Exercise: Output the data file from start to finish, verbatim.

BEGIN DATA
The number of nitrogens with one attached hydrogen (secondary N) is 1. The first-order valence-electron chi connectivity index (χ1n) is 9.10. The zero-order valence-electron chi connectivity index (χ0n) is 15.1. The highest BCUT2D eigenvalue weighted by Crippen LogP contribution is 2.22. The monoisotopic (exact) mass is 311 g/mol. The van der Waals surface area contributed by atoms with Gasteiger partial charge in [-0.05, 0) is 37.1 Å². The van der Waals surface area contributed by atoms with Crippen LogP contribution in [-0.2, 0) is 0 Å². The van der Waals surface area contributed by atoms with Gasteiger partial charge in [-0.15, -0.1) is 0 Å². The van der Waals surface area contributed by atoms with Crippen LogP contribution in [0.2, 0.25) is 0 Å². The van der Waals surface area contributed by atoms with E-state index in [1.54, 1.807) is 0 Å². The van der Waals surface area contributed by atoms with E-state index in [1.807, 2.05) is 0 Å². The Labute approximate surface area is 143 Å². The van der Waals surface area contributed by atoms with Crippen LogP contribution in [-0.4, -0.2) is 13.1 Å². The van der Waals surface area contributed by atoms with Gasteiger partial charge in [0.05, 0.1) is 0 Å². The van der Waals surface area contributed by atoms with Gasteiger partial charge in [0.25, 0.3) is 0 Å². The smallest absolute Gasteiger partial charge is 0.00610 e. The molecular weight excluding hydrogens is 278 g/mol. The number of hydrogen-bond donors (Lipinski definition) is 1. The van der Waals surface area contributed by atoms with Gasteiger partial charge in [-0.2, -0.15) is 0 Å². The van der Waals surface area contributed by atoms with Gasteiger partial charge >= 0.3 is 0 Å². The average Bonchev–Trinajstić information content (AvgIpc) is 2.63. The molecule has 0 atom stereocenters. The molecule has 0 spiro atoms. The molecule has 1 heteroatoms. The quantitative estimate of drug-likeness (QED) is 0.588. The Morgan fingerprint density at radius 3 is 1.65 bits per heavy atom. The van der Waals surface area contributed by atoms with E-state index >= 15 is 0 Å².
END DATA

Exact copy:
The number of nitrogens with one attached hydrogen (secondary N) is 1. The first-order valence-electron chi connectivity index (χ1n) is 9.10. The zero-order valence-electron chi connectivity index (χ0n) is 15.1. The highest BCUT2D eigenvalue weighted by Crippen LogP contribution is 2.22. The monoisotopic (exact) mass is 311 g/mol. The van der Waals surface area contributed by atoms with Gasteiger partial charge in [-0.05, 0) is 37.1 Å². The van der Waals surface area contributed by atoms with Crippen LogP contribution in [-0.2, 0) is 0 Å². The van der Waals surface area contributed by atoms with Gasteiger partial charge in [-0.15, -0.1) is 0 Å². The van der Waals surface area contributed by atoms with Crippen LogP contribution in [0.2, 0.25) is 0 Å². The van der Waals surface area contributed by atoms with E-state index in [1.54, 1.807) is 0 Å². The van der Waals surface area contributed by atoms with E-state index in [1.807, 2.05) is 0 Å². The Labute approximate surface area is 143 Å². The van der Waals surface area contributed by atoms with Crippen LogP contribution in [-0.4, -0.2) is 13.1 Å². The van der Waals surface area contributed by atoms with Gasteiger partial charge in [0.05, 0.1) is 0 Å². The van der Waals surface area contributed by atoms with Gasteiger partial charge in [0.25, 0.3) is 0 Å². The smallest absolute Gasteiger partial charge is 0.00610 e. The molecular weight excluding hydrogens is 278 g/mol. The number of hydrogen-bond donors (Lipinski definition) is 1. The van der Waals surface area contributed by atoms with Gasteiger partial charge in [-0.2, -0.15) is 0 Å². The van der Waals surface area contributed by atoms with Gasteiger partial charge >= 0.3 is 0 Å². The average Bonchev–Trinajstić information content (AvgIpc) is 2.63. The molecule has 0 atom stereocenters. The molecule has 0 spiro atoms. The molecule has 1 heteroatoms. The quantitative estimate of drug-likeness (QED) is 0.588. The Morgan fingerprint density at radius 3 is 1.65 bits per heavy atom. The van der Waals surface area contributed by atoms with E-state index >= 15 is 0 Å².